Sunday’s Liverpool-Man United Match Is A Chance For Real Voices Of Football To Be Heard
This weekend’s match at Anfield between Liverpool and Manchester United is important both on and off the field.
Brendan Rodgers’ side are still searching for a league win and getting it against their biggest rivals would be a huge catalyst for the club. Meanwhile United are still far from their best and doubtless Alex Ferguson will be looking to step up a gear and capitalize on any lack of confidence in Liverpool’s squad.
But arguably the most important events are away from the match action. This is the first match at Anfield since the release of the Hillsborough Independent Panel’s report which finally exonerated all Liverpool fans of blame and laid bare the disgusting nature and size of the establishment cover-up that has been going on since that day in April 1989. The families of the 96 who lost their lives that day will be present as guests of honour and there will be a tribute to the memory of those who went to watch a game and never came home.
Unfortunately what should be a moment of reflection for Liverpool in particular and football in general has become the centre of a number of people’s concerns regarding the behaviour of fans. Manchester United fans have been known to sing vile songs about Hillsborough and likewise Liverpool fans about the Munich Air Crash in 1958 and there is genuine concern that the match or even the tribute itself may be tainted by some of these chants.
United captain Nemanja Vidic has today called for all United fans to respect the tribute and put an end to the hatred. This is fine and the sort of behaviour one expects from a captain but it saddens me that a captain should have to plea with his own fans for them to respect the memory of fellow fans who lost their lives through no fault of their own whilst they simply tried to watch a game of football.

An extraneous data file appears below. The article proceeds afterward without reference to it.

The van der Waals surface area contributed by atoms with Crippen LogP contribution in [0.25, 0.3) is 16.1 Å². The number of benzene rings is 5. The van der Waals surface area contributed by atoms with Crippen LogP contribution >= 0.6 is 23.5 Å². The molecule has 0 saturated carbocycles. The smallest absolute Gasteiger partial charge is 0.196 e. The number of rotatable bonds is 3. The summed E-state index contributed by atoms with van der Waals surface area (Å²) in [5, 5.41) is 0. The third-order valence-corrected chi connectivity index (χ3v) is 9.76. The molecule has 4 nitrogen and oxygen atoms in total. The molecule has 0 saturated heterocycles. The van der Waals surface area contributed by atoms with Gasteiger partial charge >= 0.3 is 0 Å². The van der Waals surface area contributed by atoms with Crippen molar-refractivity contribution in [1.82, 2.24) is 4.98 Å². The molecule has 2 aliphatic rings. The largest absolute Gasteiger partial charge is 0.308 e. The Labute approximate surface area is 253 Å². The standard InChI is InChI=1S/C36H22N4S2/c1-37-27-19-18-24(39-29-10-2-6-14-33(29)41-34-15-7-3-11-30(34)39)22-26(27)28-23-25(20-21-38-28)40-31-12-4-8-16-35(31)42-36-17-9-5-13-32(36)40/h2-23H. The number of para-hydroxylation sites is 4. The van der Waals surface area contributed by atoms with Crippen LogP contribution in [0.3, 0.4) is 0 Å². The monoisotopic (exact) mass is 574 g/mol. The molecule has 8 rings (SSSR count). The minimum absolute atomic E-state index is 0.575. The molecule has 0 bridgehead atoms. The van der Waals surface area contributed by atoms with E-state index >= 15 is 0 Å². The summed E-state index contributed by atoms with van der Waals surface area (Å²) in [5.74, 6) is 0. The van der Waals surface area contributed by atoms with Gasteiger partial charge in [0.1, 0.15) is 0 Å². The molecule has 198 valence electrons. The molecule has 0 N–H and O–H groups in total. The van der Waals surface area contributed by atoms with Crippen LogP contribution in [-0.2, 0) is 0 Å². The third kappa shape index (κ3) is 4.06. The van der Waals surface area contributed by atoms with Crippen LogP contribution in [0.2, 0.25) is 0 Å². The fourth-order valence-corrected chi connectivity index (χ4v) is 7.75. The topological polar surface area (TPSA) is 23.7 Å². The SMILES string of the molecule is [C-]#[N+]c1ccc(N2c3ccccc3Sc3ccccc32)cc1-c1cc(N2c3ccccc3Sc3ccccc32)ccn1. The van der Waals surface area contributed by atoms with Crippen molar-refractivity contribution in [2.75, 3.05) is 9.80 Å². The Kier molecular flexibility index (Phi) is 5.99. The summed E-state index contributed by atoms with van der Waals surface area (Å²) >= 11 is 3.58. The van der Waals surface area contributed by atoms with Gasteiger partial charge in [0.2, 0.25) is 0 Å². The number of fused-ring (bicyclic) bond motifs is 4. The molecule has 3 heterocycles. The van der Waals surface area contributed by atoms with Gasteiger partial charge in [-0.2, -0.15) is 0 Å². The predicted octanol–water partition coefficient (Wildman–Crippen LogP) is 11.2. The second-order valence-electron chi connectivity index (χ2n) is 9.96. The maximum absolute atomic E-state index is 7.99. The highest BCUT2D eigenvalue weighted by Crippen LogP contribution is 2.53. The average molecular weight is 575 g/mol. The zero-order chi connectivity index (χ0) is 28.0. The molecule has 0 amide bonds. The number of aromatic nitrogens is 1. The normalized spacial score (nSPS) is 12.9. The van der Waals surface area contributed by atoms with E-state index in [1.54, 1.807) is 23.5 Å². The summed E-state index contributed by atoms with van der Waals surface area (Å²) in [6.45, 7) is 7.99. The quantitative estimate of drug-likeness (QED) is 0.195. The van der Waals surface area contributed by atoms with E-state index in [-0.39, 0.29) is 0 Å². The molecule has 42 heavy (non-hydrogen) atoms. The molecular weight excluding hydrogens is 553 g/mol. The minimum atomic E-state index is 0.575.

Tribal loyalty is one of the best things about football. The feeling of belonging that it gives to fans is what makes people follow a club for their whole lives. But it is not the be all and end all. Football is only a game and when tragedy strikes as it did at Hillsborough it affects everyone involved with the game. It is not just Liverpool fans who want justice for those who died and it will not just be Liverpool who pays their respects to them on Sunday, it will be all football fans with a heart.
The reaction of the fans at the match this weekend is important for football, or at least it is as far as I can see. Any sign of trouble or disrespect will, in my eyes, mark a low point for football not seen since the hooligan era.
Sport is meant to be a way of escaping the stresses and strains of the real world. It is meant to be a place where people respect one another and the passion for their team should always stay within moral boundaries. All too often of late football appears to have become a moral dead zone with fans losing all sense of what is right and wrong.
This is a real chance for the real voices of football to be heard above the vocal minority who risk further damaging football’s reputation. After a summer that has seen people fall back in love with the ideals of sport for sports sake thanks to the Olympics, it is time for right thinking football fans to step up and take back ownership of their clubs identity before all is lost in a war of horrific chanting and disrespectful behaviour.